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'Latin America’s Turbulent Transitions': compelling contribution to our understanding of the 'pink tide'
Latin America’s Turbulent Transitions: The Future of Twenty-First-Century Socialism
By Roger Burbach, Michael Fox and Federico Fuentes
Fernwood Publishing and Zed Books, 2013. Order Here
Review by Richard Fidler
March 11, 2013 -- Climate & Capitalism, posted at Links International Journal of Socialist Renewal with permission -- Latin America was the first region targeted by the neoliberal phase of capitalism, and it suffered some of its worst consequences. But it is in Latin America that neoliberalism has been most contested in recent years by new social movements of landless peasants, Indigenous communities and urban unemployed.
In a number of countries, this powerful democratic ferment has led to the election of anti-neoliberal, anti-imperialist governments — a process that started with the initial electoral victory of Hugo Chávez Frias in the late 1990s.
By Raul Bassi
July 11, 2010 -- An attempt to forge greater unity among militant union sectors in Brazil has imploded. The Working Class Congress (Conclat) was held in Sao Paulo on June 5-6 to try and bring together various radical union currents. The key forces behind the congress were Conlutas and Intersindical, both formed in opposition to the main union confederation, the Unified Workers’ Confederation (CUT).
The CUT unites approximately 60 million formal or informal workers out of a total population of 200 million, making it the biggest workers confederation in the continent. The CUT has had a very close relationship with the governing Workers Party (PT), both during its period of ascendency as it emerged out of the militant workers' struggles of the 1970s, as well as during its transformation to what it is today.
March 3, 2010 -- Olivier Bonford and Eric Toussaint are members of the International Council of the World Social Forum (WSF) and of the the Committee for the Abolition of the Third World Debt (CADTM). In this interview with Marga Tojo Gonzales, they discuss the future and role of the World Social Forum as it enters its second decade. They also examine the relationship between the WSF and the call for a Fifth Socialist International by Venezuela's Hugo Chavez. Translated by Vicki Briault and Christine Pagnoulle.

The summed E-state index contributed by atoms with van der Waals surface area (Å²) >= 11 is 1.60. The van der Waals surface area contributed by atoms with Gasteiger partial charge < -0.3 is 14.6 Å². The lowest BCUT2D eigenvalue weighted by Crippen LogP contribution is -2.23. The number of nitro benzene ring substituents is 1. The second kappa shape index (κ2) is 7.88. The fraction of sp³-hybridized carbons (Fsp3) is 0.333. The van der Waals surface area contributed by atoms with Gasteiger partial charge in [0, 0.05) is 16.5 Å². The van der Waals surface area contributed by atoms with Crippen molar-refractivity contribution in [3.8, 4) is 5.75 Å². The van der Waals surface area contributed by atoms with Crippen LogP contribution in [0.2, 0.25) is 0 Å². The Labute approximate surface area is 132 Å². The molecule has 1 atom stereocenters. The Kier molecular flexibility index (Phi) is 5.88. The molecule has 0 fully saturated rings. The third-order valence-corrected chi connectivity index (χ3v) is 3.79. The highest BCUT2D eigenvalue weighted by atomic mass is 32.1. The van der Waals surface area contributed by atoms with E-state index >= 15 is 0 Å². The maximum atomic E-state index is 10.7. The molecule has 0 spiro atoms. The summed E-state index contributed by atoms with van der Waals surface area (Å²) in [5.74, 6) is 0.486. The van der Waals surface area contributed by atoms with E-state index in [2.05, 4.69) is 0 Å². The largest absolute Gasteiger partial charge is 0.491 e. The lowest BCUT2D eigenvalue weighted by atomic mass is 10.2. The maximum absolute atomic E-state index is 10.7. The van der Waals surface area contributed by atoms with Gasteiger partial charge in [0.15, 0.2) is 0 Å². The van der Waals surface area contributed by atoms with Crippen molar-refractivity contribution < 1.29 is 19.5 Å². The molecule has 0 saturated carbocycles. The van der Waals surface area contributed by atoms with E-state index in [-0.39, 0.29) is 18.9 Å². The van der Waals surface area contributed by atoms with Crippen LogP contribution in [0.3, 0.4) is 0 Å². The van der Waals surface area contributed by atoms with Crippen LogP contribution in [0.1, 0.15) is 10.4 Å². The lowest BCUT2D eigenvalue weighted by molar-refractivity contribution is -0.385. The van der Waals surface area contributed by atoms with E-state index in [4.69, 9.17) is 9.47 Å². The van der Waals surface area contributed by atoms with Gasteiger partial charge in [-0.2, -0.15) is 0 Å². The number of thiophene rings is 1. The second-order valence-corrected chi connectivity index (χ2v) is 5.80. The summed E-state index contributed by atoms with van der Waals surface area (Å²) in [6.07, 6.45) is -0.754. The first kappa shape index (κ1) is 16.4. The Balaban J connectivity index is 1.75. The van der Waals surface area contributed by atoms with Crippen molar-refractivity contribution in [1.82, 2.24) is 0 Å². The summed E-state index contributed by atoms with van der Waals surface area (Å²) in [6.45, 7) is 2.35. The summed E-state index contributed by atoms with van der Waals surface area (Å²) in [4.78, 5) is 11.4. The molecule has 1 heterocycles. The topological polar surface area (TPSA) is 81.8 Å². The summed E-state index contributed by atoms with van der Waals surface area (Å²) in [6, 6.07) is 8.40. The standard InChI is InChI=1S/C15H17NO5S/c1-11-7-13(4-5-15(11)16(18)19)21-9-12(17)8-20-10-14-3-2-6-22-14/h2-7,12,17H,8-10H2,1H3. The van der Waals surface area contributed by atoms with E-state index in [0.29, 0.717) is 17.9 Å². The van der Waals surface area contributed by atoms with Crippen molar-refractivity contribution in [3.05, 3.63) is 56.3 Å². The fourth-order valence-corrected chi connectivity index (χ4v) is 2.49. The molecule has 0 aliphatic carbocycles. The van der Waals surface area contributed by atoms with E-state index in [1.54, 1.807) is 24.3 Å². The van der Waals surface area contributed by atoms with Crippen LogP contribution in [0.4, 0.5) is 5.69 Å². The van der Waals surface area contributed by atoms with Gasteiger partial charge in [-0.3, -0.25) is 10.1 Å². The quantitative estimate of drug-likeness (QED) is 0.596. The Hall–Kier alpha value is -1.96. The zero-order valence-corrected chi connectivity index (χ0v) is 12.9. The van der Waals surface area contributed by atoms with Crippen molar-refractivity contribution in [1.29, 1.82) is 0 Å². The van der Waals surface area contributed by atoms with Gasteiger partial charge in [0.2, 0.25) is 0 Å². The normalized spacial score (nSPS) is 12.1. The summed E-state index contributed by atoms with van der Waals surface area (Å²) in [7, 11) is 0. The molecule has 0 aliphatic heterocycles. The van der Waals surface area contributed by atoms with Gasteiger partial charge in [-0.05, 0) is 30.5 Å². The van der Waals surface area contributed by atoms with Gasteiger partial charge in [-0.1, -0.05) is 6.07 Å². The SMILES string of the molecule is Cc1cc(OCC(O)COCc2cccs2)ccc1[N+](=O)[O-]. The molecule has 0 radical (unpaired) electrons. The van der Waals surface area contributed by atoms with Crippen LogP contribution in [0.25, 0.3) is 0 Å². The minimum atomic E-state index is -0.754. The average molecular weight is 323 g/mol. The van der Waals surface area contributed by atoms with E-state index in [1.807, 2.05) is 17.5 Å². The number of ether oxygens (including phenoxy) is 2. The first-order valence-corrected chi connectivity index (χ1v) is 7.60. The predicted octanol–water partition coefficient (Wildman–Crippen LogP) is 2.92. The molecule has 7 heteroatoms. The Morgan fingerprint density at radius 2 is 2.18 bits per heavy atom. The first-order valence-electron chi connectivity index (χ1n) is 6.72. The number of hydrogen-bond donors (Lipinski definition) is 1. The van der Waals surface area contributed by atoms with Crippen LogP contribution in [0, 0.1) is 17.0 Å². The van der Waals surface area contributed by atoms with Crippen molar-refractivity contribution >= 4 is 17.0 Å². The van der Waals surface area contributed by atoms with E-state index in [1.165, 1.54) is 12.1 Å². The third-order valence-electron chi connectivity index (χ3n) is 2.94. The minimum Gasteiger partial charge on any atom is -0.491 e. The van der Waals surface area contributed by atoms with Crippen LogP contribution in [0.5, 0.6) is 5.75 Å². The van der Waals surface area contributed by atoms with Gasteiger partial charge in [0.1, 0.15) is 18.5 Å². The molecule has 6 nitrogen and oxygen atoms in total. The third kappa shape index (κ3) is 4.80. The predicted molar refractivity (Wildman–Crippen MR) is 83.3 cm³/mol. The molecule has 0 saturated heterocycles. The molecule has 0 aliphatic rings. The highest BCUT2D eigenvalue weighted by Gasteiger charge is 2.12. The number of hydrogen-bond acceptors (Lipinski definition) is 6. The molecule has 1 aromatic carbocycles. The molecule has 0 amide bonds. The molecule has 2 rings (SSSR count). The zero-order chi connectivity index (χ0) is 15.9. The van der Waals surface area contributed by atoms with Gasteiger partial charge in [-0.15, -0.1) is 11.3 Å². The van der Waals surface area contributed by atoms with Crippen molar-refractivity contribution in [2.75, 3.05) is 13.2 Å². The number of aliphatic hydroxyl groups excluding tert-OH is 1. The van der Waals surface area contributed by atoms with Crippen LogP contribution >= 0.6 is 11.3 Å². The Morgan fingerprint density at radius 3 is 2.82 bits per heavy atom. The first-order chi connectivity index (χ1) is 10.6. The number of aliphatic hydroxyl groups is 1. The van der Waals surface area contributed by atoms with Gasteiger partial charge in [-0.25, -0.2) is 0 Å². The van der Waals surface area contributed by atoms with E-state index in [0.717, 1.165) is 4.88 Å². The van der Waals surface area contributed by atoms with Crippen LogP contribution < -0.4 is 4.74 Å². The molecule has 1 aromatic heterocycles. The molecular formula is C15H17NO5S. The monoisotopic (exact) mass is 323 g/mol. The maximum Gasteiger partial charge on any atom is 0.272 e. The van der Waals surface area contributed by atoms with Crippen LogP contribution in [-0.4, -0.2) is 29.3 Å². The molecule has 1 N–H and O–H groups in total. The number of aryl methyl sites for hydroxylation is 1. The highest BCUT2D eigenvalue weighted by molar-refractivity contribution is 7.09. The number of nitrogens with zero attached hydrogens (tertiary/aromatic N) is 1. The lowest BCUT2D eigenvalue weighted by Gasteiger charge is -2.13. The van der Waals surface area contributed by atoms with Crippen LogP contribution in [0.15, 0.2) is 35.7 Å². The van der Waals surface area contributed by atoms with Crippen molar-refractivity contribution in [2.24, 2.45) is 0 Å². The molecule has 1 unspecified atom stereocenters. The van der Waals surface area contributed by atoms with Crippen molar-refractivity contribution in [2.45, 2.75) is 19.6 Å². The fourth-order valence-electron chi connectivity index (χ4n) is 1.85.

* * *
Ten year after the first use of the slogan, "Another world is possible", a majority of humankind still lives in subhuman conditions, and with the international financial crisis, the situation has become even worse. Does this mean that the alternative globalisation movement has failed?
Introduction and translation by Felipe Stuart Cournoyer
February 1, 2010 -- Below is a translation of a news report that appeared in the January 31, 2010, issue of the Brazilian newspaper Folha de São Paulo. One of the most vexing issues in Latin America’s relations with Haiti is the grievous lack of understanding on the part of anti-imperialist forces about the nature of the repeated imperialist occupations of the former French colony, and of the crushing of the Lavalas movement, including the ouster of the country's democratically elected president, Jean-Bertrand Aristide.
I understand that at least some currents on the Brazilian left -- for example the PSOL -- understand that the UN occupation of Haiti was really a US-NATO occupation. This became clear when the US put an end to the pretense and used the January 12, 2010, earthquake devastation and catastrophe as a pretext to directly occupy Haiti with US troops.
However, to my knowledge, Brazil's Workers Party (PT) government has been silent on this issue. Its military has the lead role in the United Nations Stabilisation Mission in Haiti (MINUSTAH), misnamed to be sure.
Bolivia also has troops in the same UN police force.
par Federico Fuentes
2 décembre 2009 -- CADTM/Green Left Weekly -- S’adressant aux délégués de la Rencontre Internationale des Partis de Gauche qui s’est tenue à Caracas du 19 au 21 novembre (2009), le président vénézuélien Hugo Chavez a déclaré : « il est temps de constituer la 5ème Internationale. » Face à la crise capitaliste et la menace d’une guerre qui représente un danger pour l’avenir de l’humanité, « les peuples réclament » une unité plus forte des partis de gauche et révolutionnaires qui sont prêts à lutter pour le socialisme, a-t-il dit.
A l’instar de son appel de 2005 pour la construction « d’un socialisme du 21ème siècle » et son appel de 2006 pour la création au Venezuela d’un nouveau parti de masse révolutionnaire – le Parti Socialiste Unifié du Venezuela – l’appel de Chavez à l’unité de la gauche et pour une nouvelle internationale est un événement historique.
por Federico Fuentes
2 de diciembre de 2009 -- CADTM/Green Left Weekly -- Hablando a los delegados del Encuentro International de Partidos de Izquierda realizado en Caracas, el presidente venezolano, Hugo Chávez señalo “que llegó la hora de que convoquemos a la Quinta Internacional. Frente la crisis capitalista y la amenaza de guerra que poner en peligro el futuro de la humanidad, la unidad de partidos de izquierda y revolucionario dispuesto a luchar para el socialismo “es un clamor del pueblo,” dijo Chávez.
Como su llamado en 2005 a construir el “Socialismo de Siglo XXI” y su anuncio de la construcción de un partido de la revolución al final del 2006, el llamado de Chávez a unificar la izquierda en torno a la Quinta Internacional representa en hecho histórico.
By Federico Fuentes, Caracas
November 27, 2009 -- Addressing delegates at the International Encounter of Left Parties held in Caracas, November 19-21, Venezuela's President Hugo Chavez said that with the capitalist crisis and threat of war risking the future of humanity, “the people are clamoring” for greater unity of those willing to fight for socialism.
Chavez used his November 20 speech to the conference, which involved delegates from 55 left groups from 31 countries, to call for a new international socialist organisation to unite left groups and social movements: “The time has come for us to organise the Fifth International.”